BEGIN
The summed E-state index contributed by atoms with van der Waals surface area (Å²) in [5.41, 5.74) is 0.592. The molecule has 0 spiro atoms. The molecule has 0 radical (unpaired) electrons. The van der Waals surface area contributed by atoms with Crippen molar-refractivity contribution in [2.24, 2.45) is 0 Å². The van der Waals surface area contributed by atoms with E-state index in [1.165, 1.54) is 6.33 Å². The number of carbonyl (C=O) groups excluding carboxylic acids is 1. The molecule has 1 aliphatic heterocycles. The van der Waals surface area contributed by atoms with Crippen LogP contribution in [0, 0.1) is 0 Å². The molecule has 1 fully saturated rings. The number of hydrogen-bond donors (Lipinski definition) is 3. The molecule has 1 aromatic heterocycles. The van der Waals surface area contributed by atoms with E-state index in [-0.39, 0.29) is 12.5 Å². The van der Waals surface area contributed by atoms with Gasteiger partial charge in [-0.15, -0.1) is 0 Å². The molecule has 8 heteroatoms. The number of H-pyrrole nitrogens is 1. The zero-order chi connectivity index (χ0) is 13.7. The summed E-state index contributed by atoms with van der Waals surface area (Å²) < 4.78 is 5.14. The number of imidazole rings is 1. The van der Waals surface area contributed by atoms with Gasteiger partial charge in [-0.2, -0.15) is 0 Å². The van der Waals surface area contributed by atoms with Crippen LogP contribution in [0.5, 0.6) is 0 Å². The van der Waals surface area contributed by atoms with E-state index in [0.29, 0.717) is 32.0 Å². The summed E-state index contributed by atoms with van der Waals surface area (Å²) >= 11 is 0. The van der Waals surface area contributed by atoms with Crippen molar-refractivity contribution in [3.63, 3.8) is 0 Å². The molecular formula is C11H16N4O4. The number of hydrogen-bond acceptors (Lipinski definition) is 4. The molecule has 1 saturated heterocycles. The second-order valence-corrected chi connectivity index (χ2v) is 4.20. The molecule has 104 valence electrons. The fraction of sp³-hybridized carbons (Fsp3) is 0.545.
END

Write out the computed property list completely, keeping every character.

The summed E-state index contributed by atoms with van der Waals surface area (Å²) in [5.41, 5.74) is 0.592. The molecule has 0 spiro atoms. The molecule has 0 radical (unpaired) electrons. The van der Waals surface area contributed by atoms with Crippen molar-refractivity contribution in [2.24, 2.45) is 0 Å². The van der Waals surface area contributed by atoms with E-state index in [1.165, 1.54) is 6.33 Å². The number of carbonyl (C=O) groups excluding carboxylic acids is 1. The molecule has 1 aliphatic heterocycles. The van der Waals surface area contributed by atoms with Crippen LogP contribution in [0, 0.1) is 0 Å². The molecule has 1 fully saturated rings. The number of hydrogen-bond donors (Lipinski definition) is 3. The molecule has 1 aromatic heterocycles. The van der Waals surface area contributed by atoms with E-state index in [-0.39, 0.29) is 12.5 Å². The van der Waals surface area contributed by atoms with Gasteiger partial charge in [-0.15, -0.1) is 0 Å². The molecule has 8 heteroatoms. The number of H-pyrrole nitrogens is 1. The zero-order chi connectivity index (χ0) is 13.7. The summed E-state index contributed by atoms with van der Waals surface area (Å²) < 4.78 is 5.14. The number of imidazole rings is 1. The van der Waals surface area contributed by atoms with Gasteiger partial charge in [-0.2, -0.15) is 0 Å². The van der Waals surface area contributed by atoms with Crippen LogP contribution in [0.5, 0.6) is 0 Å². The van der Waals surface area contributed by atoms with E-state index in [0.29, 0.717) is 32.0 Å². The summed E-state index contributed by atoms with van der Waals surface area (Å²) >= 11 is 0. The van der Waals surface area contributed by atoms with Crippen molar-refractivity contribution in [3.63, 3.8) is 0 Å². The molecular formula is C11H16N4O4. The number of hydrogen-bond acceptors (Lipinski definition) is 4. The molecule has 1 saturated heterocycles. The second-order valence-corrected chi connectivity index (χ2v) is 4.20. The molecule has 104 valence electrons. The fraction of sp³-hybridized carbons (Fsp3) is 0.545.